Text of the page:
The Beginning and the End of Dispensations
February 16th, 1986 @ 8:15 AM
Dr. W. A. Criswell
2-16-86 8:15 a.m.
We are going to stand in a minute, and we are going to read the first six verses of the third chapter of Ephesians. After the Gospels, Matthew, Mark, Luke, and John, then the Book of Acts, then the epistles, Romans, 1 and 2 Corinthians, Galatians, and Ephesians: right in the middle of your New Testament. And we welcome the great multitudes of you who share the hour on radio. This is the First Baptist Church in Dallas, and this is the pastor bringing the message entitled The Beginning and the End of Dispensations. Now if you have it, Ephesians chapter 3, the first six verses, let us all stand and read it out loud together. Ephesians 3, the first six verses:
For this cause I Paul, the prisoner of Jesus Christ for you Gentiles,
If ye have heard of the dispensation of the grace of God which is given me to you-ward:
How that by revelation He made known unto me the mystery; (as I wrote afore in few words,
Whereby, when ye read, ye may understand my knowledge in the mystery of Christ)
Which in other ages was not made known unto the sons of men, as it is now revealed unto His holy prophets and apostles by the Spirit;
That the Gentiles should be fellow heirs, and of the same body, and partakers of His promise in Christ by the gospel.
Now may we be seated? And I would to the Lord that we had an hour or two to look at this marvelous revelation from God. The Lord says we are to love Him with all our minds, and our hearts, and our souls [Matthew 22:37], and I pray this morning that we will come with our minds and open them in a sanctified expectation that God will reveal His marvelous truth to us.
Nine messages have I prepared on the theme “The Beginning and the End”: The Beginning and the End of the World; of Sorrows; of Death; of Satan; last Sunday, of Grace; next Lord’s Day, The Beginning and the End of Israel; then The Beginning and the End of the Church; then the last one, The Beginning and the End of the Golden Millennium; this day, The Beginning and the End of Dispensations: something I have never discussed or preached on before. Why, I do not know. It’s one of the great foundational understandings of the Word of God.
Dispensation: in this New Testament language the word for “house” is oikos, and the word for “law” is nomos. When you put them together oikonomos, it refers to the law of the house, the management of a household. Translated, it’s the word in the New Testament for “steward,” the one who is responsible for the management of a household; a household that is owned by a master, and he is a steward. The word is built into one other New Testament nomenclature: oikonomia, oikos nomos, oikonomia refers to the administration, the management of a household. You spell it in the English language “economy,” oikonomia in the New Testament word; “economy” in the English, the exact word spelled out in English. When you refer to the American economy, you refer to the use of all the resources of the American nation. Sometimes that oikonomia is translated “stewardship.” Then sometimes it is translated “dispensation.” And in the passage that we just read it is translated “dispensation.” That is a Latin word, dispensare, which means the dispensing, on the part of the manager of a household, of the things that belong to the master.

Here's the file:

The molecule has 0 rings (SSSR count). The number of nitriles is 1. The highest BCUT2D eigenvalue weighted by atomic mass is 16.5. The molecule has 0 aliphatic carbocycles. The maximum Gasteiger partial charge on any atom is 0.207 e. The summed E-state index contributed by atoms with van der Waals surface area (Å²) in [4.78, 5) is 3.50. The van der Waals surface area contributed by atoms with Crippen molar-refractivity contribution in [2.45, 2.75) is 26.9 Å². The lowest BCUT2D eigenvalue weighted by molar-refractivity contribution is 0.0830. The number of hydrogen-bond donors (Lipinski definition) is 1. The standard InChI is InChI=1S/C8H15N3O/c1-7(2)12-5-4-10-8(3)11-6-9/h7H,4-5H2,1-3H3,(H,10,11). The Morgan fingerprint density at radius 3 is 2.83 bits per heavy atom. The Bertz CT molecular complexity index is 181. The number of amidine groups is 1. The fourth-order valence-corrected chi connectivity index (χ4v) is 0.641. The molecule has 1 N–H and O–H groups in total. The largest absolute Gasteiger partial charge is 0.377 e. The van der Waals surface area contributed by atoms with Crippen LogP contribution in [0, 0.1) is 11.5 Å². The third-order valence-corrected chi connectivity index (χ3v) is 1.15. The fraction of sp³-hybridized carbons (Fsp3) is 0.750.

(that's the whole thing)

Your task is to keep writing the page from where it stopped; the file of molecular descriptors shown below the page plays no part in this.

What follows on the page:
Now that word oikonomia, translated “dispensation,” can be viewed from two different angles. First, from the Scripture: Scripture looks upon this world in which we live as a household that belongs to God, and we are stewards responsible to the great Lord God for the management of this household. In God’s view, this world is an economy. In a man’s view, this world is a stewardship responsibility. And in an historical view, this world is divided into epochs and ages.
Another way of looking at that oikonomia, that “dispensation,” is from theology, from the teaching of the Holy Scriptures. In the teaching of the Holy Scriptures from a theological point of view, a dispensation, an oikonomia, is a period of time in which God governs the affairs of men in a certain way. And God changes His way of administering the affairs of His household. And those different administrations are called dispensations. An example of that is in your life: you manage a child, a baby, in a certain way; then as time passes you manage, you administer, a teenager in another way; then finally you will manage and have relationship with a young adult, your child now, in still another way. So it is with God: God manages His affairs with men in different ways in different periods; and that is called dispensations.
In my humble persuasion, it is inescapable to blind our eyes to the dispensations in the Bible. Yet if you had a poll of all the professors of theology in practically all the seminaries of the world, without exception almost, they would say, “We are not dispensationalists.” I say they are, whether they recognize it or not. So, let’s look at it; let’s just ask them.
When you come before the Lord, do you come before the Lord with an animal sacrifice? And he will say, “No, I don’t come before the Lord with an animal sacrifice. According to the ninth chapter of the Book of Hebrews, I come before the Lord with the blood of Jesus” [Hebrews 9:12-28]. Then you are a dispensationalist. There used to be a time when we came before God with a blood sacrifice [Leviticus 4:27-31]. Now it’s another administration, it’s another dispensation: we come before the Lord with the blood of Christ.